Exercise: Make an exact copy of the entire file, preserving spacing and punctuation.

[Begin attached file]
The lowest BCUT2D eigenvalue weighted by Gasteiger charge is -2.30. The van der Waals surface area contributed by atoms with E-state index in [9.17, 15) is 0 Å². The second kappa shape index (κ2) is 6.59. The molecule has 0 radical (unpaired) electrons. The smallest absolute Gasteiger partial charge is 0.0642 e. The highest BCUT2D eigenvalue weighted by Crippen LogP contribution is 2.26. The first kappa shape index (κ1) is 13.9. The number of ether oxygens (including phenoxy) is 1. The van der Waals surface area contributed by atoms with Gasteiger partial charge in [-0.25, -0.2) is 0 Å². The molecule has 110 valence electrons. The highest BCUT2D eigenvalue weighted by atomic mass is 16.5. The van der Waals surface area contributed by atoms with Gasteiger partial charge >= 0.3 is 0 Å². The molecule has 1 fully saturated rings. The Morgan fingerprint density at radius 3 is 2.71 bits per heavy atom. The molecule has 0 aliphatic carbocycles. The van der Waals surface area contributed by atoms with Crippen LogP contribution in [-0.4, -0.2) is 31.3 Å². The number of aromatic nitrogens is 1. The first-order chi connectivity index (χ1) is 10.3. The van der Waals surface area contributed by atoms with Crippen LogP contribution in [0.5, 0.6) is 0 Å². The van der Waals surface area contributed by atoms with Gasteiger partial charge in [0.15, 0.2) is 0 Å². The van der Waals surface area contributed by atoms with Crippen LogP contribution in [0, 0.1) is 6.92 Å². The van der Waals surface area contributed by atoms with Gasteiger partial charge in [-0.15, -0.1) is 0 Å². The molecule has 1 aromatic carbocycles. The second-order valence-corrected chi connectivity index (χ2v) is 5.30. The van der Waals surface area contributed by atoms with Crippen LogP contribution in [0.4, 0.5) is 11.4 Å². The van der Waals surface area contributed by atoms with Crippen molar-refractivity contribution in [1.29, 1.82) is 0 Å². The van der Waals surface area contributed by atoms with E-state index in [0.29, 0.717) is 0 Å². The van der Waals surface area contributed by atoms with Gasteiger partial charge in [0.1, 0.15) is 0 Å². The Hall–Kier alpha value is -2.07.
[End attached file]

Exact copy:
The lowest BCUT2D eigenvalue weighted by Gasteiger charge is -2.30. The van der Waals surface area contributed by atoms with E-state index in [9.17, 15) is 0 Å². The second kappa shape index (κ2) is 6.59. The molecule has 0 radical (unpaired) electrons. The smallest absolute Gasteiger partial charge is 0.0642 e. The highest BCUT2D eigenvalue weighted by Crippen LogP contribution is 2.26. The first kappa shape index (κ1) is 13.9. The number of ether oxygens (including phenoxy) is 1. The van der Waals surface area contributed by atoms with Gasteiger partial charge in [-0.25, -0.2) is 0 Å². The molecule has 110 valence electrons. The highest BCUT2D eigenvalue weighted by atomic mass is 16.5. The van der Waals surface area contributed by atoms with Gasteiger partial charge >= 0.3 is 0 Å². The molecule has 1 fully saturated rings. The Morgan fingerprint density at radius 3 is 2.71 bits per heavy atom. The molecule has 0 aliphatic carbocycles. The van der Waals surface area contributed by atoms with Crippen LogP contribution in [-0.4, -0.2) is 31.3 Å². The number of aromatic nitrogens is 1. The first-order chi connectivity index (χ1) is 10.3. The van der Waals surface area contributed by atoms with Crippen LogP contribution in [0.5, 0.6) is 0 Å². The van der Waals surface area contributed by atoms with Gasteiger partial charge in [0.15, 0.2) is 0 Å². The van der Waals surface area contributed by atoms with Crippen LogP contribution in [0, 0.1) is 6.92 Å². The van der Waals surface area contributed by atoms with Gasteiger partial charge in [-0.15, -0.1) is 0 Å². The molecule has 1 aromatic carbocycles. The second-order valence-corrected chi connectivity index (χ2v) is 5.30. The van der Waals surface area contributed by atoms with Crippen LogP contribution in [0.4, 0.5) is 11.4 Å². The van der Waals surface area contributed by atoms with Crippen molar-refractivity contribution in [1.29, 1.82) is 0 Å². The van der Waals surface area contributed by atoms with E-state index in [0.29, 0.717) is 0 Å². The van der Waals surface area contributed by atoms with Gasteiger partial charge in [0.1, 0.15) is 0 Å². The Hall–Kier alpha value is -2.07.